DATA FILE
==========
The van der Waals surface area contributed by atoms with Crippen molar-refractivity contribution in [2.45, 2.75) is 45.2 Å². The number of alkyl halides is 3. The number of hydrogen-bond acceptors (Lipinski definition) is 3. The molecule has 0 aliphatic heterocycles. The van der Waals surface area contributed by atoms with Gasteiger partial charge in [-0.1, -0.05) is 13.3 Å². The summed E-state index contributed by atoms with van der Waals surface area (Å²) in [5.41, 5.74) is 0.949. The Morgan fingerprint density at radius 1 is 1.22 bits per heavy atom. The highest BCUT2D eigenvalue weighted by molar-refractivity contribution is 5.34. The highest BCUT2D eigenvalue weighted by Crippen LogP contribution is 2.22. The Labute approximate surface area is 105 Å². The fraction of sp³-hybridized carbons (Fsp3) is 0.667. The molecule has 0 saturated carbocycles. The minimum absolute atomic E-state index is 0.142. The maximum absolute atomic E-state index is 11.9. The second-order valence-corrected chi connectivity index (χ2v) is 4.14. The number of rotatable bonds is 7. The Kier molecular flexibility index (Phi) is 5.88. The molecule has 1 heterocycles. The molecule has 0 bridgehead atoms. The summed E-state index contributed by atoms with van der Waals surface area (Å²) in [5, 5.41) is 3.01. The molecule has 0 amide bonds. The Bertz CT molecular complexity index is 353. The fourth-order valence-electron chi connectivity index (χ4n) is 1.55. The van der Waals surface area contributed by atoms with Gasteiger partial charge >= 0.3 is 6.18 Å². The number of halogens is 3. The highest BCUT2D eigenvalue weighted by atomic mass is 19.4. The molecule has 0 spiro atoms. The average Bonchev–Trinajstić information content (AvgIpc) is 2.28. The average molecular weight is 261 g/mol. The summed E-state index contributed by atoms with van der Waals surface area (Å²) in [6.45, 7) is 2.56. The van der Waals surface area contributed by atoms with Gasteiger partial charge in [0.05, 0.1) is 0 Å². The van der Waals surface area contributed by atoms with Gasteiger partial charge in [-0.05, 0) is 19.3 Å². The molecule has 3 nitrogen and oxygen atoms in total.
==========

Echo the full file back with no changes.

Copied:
The van der Waals surface area contributed by atoms with Crippen molar-refractivity contribution in [2.45, 2.75) is 45.2 Å². The number of alkyl halides is 3. The number of hydrogen-bond acceptors (Lipinski definition) is 3. The molecule has 0 aliphatic heterocycles. The van der Waals surface area contributed by atoms with Gasteiger partial charge in [-0.1, -0.05) is 13.3 Å². The summed E-state index contributed by atoms with van der Waals surface area (Å²) in [5.41, 5.74) is 0.949. The Morgan fingerprint density at radius 1 is 1.22 bits per heavy atom. The highest BCUT2D eigenvalue weighted by molar-refractivity contribution is 5.34. The highest BCUT2D eigenvalue weighted by Crippen LogP contribution is 2.22. The Labute approximate surface area is 105 Å². The fraction of sp³-hybridized carbons (Fsp3) is 0.667. The molecule has 0 saturated carbocycles. The minimum absolute atomic E-state index is 0.142. The maximum absolute atomic E-state index is 11.9. The second-order valence-corrected chi connectivity index (χ2v) is 4.14. The number of rotatable bonds is 7. The Kier molecular flexibility index (Phi) is 5.88. The molecule has 1 heterocycles. The molecule has 0 bridgehead atoms. The summed E-state index contributed by atoms with van der Waals surface area (Å²) in [5, 5.41) is 3.01. The molecule has 0 amide bonds. The Bertz CT molecular complexity index is 353. The fourth-order valence-electron chi connectivity index (χ4n) is 1.55. The van der Waals surface area contributed by atoms with Gasteiger partial charge >= 0.3 is 6.18 Å². The number of halogens is 3. The highest BCUT2D eigenvalue weighted by atomic mass is 19.4. The molecule has 0 spiro atoms. The average Bonchev–Trinajstić information content (AvgIpc) is 2.28. The average molecular weight is 261 g/mol. The summed E-state index contributed by atoms with van der Waals surface area (Å²) in [6.45, 7) is 2.56. The van der Waals surface area contributed by atoms with Gasteiger partial charge in [0.05, 0.1) is 0 Å². The van der Waals surface area contributed by atoms with Gasteiger partial charge in [-0.05, 0) is 19.3 Å². The molecule has 3 nitrogen and oxygen atoms in total.